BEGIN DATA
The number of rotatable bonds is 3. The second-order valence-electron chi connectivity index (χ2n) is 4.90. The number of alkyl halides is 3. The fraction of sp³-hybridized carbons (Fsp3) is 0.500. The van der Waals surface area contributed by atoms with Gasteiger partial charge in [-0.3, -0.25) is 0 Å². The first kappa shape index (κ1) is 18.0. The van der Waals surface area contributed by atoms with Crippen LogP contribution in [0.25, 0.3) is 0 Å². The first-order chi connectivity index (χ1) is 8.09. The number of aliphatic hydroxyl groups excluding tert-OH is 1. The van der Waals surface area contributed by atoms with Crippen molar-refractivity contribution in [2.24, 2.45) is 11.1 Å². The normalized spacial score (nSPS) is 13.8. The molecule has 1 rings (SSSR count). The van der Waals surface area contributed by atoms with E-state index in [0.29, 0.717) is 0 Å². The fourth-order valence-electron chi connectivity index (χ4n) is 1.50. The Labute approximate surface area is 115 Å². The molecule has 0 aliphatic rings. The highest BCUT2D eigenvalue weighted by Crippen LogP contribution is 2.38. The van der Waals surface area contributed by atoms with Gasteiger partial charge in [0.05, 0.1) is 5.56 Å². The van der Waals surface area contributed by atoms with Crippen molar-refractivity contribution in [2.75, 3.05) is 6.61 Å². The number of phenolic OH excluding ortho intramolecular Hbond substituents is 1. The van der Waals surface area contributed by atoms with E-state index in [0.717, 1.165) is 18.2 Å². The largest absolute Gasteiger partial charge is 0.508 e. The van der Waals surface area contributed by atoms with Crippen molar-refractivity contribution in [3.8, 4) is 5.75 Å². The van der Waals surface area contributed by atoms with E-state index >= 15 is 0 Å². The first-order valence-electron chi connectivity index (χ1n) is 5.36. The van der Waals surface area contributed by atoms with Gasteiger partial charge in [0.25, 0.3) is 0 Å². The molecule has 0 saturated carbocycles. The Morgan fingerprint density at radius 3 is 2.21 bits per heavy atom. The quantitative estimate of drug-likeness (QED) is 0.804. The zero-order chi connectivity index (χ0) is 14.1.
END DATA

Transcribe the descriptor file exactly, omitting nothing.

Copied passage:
The number of rotatable bonds is 3. The second-order valence-electron chi connectivity index (χ2n) is 4.90. The number of alkyl halides is 3. The fraction of sp³-hybridized carbons (Fsp3) is 0.500. The van der Waals surface area contributed by atoms with Gasteiger partial charge in [-0.3, -0.25) is 0 Å². The first kappa shape index (κ1) is 18.0. The van der Waals surface area contributed by atoms with Crippen LogP contribution in [0.25, 0.3) is 0 Å². The first-order chi connectivity index (χ1) is 8.09. The number of aliphatic hydroxyl groups excluding tert-OH is 1. The van der Waals surface area contributed by atoms with Crippen molar-refractivity contribution in [2.24, 2.45) is 11.1 Å². The normalized spacial score (nSPS) is 13.8. The molecule has 1 rings (SSSR count). The van der Waals surface area contributed by atoms with E-state index in [0.29, 0.717) is 0 Å². The fourth-order valence-electron chi connectivity index (χ4n) is 1.50. The Labute approximate surface area is 115 Å². The molecule has 0 aliphatic rings. The highest BCUT2D eigenvalue weighted by Crippen LogP contribution is 2.38. The van der Waals surface area contributed by atoms with Gasteiger partial charge in [0.05, 0.1) is 5.56 Å². The van der Waals surface area contributed by atoms with Crippen molar-refractivity contribution in [2.75, 3.05) is 6.61 Å². The number of phenolic OH excluding ortho intramolecular Hbond substituents is 1. The van der Waals surface area contributed by atoms with E-state index in [0.717, 1.165) is 18.2 Å². The largest absolute Gasteiger partial charge is 0.508 e. The van der Waals surface area contributed by atoms with Crippen molar-refractivity contribution in [3.8, 4) is 5.75 Å². The van der Waals surface area contributed by atoms with E-state index >= 15 is 0 Å². The first-order valence-electron chi connectivity index (χ1n) is 5.36. The van der Waals surface area contributed by atoms with Gasteiger partial charge in [0.25, 0.3) is 0 Å². The molecule has 0 saturated carbocycles. The Morgan fingerprint density at radius 3 is 2.21 bits per heavy atom. The quantitative estimate of drug-likeness (QED) is 0.804. The zero-order chi connectivity index (χ0) is 14.1.